Methods - Agriculture and Threatened Species
A data layer was produced to mask, or exclude, those areas that were not currently available, or likely to be available, for soybean cropping in the Agriculture and threatened species case study. This included land use categories such as urban areas, Defence land, protected areas5 and buffer zones around the significant vegetation communities called monsoon vine thickets6 . This data layer, or mask, was derived from a range of input data sets but principally the Northern Territory Land Use Mapping for Biosecurity 20167.
The threatened species were identified from the SPRAT8 database (Species Profile and Threats), which is designed to provide information on species and communities listed under the Environment Protection and Biodiversity Conservation Act 1999 (EPBC Act).
The distribution across the region of the two species was modelled1 and those areas of highest habitat suitability (i.e. 1 = suitable and likely occupied) were overlayed with the Land Suitability assessment9 for an example crop of high interest to investors (soybean, grown in the dry-season with spray irrigation). This Land Suitability assessment was based on a range of soil, climate and topographic factors produced by the Northern Australia Water Resource Assessment (NAWRA) and included those areas considered to be most suitable (i.e. Classes 1, 2 or 3 on a five-point scale).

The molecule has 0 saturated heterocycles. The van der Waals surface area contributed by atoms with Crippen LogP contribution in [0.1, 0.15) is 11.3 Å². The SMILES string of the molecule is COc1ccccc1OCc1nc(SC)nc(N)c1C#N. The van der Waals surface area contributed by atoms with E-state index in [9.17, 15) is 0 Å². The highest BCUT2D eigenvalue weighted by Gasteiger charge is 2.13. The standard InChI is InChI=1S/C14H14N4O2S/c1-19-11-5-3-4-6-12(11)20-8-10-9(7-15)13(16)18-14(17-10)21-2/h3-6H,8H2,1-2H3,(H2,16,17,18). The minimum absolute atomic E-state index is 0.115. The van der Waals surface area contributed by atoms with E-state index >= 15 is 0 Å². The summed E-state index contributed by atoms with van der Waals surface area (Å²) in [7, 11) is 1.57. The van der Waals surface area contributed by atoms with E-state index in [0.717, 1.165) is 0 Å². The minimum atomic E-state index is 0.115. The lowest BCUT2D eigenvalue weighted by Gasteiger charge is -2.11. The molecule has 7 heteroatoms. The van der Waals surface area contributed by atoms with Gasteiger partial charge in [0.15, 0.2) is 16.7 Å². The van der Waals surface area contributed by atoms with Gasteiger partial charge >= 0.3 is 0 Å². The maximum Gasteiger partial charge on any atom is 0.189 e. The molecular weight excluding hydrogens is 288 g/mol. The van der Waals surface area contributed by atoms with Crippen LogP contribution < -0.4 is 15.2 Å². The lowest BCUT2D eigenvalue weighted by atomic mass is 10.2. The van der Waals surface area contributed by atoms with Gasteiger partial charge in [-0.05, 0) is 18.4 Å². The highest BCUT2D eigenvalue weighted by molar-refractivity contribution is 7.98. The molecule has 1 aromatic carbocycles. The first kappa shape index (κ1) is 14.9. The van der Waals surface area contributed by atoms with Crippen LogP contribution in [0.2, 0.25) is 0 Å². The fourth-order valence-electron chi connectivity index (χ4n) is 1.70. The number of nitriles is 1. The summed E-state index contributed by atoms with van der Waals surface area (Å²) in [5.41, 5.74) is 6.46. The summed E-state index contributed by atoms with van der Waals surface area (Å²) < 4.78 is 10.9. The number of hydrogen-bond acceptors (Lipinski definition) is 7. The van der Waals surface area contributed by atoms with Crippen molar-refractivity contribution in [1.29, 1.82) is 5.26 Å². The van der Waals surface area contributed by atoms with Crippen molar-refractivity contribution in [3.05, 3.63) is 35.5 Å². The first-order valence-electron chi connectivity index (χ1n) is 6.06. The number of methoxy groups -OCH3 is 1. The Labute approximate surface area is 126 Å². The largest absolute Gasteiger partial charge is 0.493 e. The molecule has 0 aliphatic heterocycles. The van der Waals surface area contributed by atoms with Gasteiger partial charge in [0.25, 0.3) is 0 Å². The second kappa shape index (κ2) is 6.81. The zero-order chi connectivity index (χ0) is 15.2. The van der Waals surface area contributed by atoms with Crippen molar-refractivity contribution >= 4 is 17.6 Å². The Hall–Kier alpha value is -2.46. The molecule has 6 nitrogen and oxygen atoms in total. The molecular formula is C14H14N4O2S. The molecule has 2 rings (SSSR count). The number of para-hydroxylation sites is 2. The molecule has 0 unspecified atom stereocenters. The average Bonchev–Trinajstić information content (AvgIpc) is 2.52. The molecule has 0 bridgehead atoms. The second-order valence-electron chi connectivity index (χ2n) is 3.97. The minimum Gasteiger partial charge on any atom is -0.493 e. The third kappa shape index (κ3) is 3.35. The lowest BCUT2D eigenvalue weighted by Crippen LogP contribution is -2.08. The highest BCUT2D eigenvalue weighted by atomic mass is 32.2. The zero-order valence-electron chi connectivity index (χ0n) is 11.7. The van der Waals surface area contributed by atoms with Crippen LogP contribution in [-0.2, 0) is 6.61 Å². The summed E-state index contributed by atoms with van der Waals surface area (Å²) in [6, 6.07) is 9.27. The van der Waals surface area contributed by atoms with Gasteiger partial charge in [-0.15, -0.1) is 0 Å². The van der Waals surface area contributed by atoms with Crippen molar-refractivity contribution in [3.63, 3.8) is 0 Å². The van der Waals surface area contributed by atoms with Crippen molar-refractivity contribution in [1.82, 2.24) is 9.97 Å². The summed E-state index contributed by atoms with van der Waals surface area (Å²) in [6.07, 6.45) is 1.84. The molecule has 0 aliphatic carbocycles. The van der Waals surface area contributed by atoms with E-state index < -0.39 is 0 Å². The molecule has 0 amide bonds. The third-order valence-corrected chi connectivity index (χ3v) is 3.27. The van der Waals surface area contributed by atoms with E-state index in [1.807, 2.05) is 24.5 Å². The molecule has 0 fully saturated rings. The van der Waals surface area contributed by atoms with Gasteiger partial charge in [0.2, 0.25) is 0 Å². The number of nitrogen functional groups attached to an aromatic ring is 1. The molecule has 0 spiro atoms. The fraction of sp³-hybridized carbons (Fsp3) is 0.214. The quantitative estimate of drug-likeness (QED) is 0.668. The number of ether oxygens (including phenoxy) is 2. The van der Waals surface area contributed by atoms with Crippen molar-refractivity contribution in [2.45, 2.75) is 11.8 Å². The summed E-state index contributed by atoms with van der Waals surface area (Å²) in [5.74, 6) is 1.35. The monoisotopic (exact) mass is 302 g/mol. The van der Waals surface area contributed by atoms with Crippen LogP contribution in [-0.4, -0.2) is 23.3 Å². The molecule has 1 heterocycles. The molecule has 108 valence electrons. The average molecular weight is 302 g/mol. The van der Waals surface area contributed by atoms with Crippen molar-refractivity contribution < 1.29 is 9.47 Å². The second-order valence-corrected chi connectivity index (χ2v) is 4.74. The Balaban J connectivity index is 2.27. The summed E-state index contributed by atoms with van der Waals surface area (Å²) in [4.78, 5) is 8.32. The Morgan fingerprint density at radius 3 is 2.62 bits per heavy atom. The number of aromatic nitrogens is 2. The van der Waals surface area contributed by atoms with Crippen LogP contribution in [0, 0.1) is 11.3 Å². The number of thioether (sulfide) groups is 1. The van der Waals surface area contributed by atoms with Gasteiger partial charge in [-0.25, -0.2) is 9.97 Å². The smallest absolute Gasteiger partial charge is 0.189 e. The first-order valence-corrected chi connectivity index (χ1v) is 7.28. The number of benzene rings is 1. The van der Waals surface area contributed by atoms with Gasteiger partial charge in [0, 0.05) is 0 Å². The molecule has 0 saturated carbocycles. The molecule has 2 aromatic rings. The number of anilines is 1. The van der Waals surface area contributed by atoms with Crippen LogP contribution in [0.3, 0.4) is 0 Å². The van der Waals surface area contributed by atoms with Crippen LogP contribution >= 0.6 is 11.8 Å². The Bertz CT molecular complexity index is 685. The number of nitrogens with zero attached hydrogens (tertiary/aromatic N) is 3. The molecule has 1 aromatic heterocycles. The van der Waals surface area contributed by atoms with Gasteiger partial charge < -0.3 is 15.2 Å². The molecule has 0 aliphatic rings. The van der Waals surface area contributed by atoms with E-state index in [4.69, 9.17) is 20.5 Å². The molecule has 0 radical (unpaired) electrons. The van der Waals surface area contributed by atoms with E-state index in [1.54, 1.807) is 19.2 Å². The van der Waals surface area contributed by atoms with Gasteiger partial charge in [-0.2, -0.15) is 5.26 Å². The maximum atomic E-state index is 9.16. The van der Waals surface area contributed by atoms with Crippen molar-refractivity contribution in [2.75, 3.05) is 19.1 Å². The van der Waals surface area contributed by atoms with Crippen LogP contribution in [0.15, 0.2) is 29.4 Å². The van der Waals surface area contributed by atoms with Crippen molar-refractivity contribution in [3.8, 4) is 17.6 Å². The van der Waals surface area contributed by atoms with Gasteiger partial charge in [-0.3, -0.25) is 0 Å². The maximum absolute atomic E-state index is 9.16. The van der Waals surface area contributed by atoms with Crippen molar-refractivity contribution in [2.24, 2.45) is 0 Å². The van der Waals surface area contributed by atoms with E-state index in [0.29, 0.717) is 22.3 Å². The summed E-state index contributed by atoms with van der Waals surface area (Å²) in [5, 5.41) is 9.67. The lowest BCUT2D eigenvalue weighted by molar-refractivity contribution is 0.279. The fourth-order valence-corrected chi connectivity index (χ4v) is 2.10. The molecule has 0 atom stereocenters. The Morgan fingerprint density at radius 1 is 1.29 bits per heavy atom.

More detail on methods is provided in the accompanying Methods Report (Stokes et al. 2019).
Note that each of the published data sets cited here have been compiled using a number of individual data sets, with at least 50 component data sets used in entirety.
The examples provided in this case study (Agriculture and threatened species case study) do not seek to replace formal government land use and conservation planning processes. They are designed to show how government can maximise its use of data assets from multiple sources, integrating them in ways which can provide policy insights. Formal land use planning and conservation planning is a complex process involving substantial stakeholder consultation and input, defined objectives for conservation and other purposes, articulation of biodiversity values and trade-offs and the need to consider not only where biodiversity can be currently found but where it may be found in the future due to landscape, ecological, climate and other changes.
Note that the National Environmental Science Program data used are a research output and may not align with the Australian Government distribution models which underpin the EPBC Act. Both development referrals and Commonwealth investment for biodiversity outcomes use the Australian Government species distribution models as a default, with further specific ecological reporting required from proponents for decision making.